UVM Dining has committed to serving sustainable seafood. UVM Dining has ben transitioning towards sustainable seafood in collaboration with our distributors for the past few years. We are committed to offering this better choice by utilizing a flexible full line of products, purchased at fair market value and sourced from providers that ensure the highest level of quality assurance and food safety along with adherence to global standards of excellence for environmental responsibility and accountability in seafood. We have adopted the Real Food Challenge definition of sustainable seafood, which includes seafood that is certified by the Marine Stewardship Council and listed on Monterey Bay Aquarium’s Seafood Watch Guide “Best Choices” list.

Red's Best - Red's Best is one of our primary seafood providers, committed to complete transparency in the seafood supply chain, providing a livable income for fisherpeople and creating markets for abundant, underutilized seafood species.

UVM Dining is committed to purchasing 100% Fair Trade Coffee on Campus. Of our coffee roasters featured on campus (Speeder and Earl's, Green Mountain Coffee, Vermont Artisan Coffee Co.), we only purchase their fair-trade product lines.

Additionally, Aspretto, available at Redstone Unlimited and Given Bistro is a sustainable coffee and tea line that sources from local markets accredited by the Rainforest Alliance, Fairtrade Foundation or the Soil Association and internationally-recognized Fair Trade certification organizations. Aspretto uses recyclable and bio-degradable materials in packaging and utensils. Equipment wraps are made from 100% post-consumer recycled resin and all printed materials are created with vegetable inks.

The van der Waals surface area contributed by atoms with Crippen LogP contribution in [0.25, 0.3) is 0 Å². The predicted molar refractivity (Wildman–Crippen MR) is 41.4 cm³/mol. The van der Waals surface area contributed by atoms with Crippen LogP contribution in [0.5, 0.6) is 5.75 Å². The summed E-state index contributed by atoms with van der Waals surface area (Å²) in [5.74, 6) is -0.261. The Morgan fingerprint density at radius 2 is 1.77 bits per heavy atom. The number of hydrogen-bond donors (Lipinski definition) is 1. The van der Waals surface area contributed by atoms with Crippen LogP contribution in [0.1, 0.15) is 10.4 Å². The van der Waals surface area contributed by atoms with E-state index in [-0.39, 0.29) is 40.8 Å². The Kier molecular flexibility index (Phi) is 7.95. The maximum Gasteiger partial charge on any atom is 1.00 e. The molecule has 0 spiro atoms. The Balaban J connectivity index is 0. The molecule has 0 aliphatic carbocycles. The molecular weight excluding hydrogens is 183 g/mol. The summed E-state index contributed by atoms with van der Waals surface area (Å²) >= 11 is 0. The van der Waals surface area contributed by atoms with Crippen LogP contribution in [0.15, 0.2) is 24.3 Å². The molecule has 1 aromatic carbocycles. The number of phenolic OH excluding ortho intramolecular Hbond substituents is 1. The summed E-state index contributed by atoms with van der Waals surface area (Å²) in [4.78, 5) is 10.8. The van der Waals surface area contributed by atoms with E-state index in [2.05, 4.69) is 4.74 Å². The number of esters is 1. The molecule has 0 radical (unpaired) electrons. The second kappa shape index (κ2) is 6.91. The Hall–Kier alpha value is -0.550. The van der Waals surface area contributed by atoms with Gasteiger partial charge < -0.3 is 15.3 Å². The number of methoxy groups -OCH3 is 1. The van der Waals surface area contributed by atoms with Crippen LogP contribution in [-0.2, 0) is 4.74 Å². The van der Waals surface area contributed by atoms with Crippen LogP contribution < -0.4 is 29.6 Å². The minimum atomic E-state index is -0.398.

Sustainability - Waste

EcoWare, our reusable takeout container program, helps increase the flexibility of meal plans and helps minimize the use of single-use containers. UVM Dining is committed to reducing packaging waste and has had an EcoWare program since 2011. Due to a low return rate of containers in the fall of 2021 (a loss of about 4,300 containers), we are changing the program to an exchange model to ensure that it is sustainable for the future. As we prepare for this change, to-go meals will be available from the dining halls at the beginning of the semester in single-use containers; as we educate the community on the changes to the program. Once the new EcoWare program begins, students will need a token or container to participate.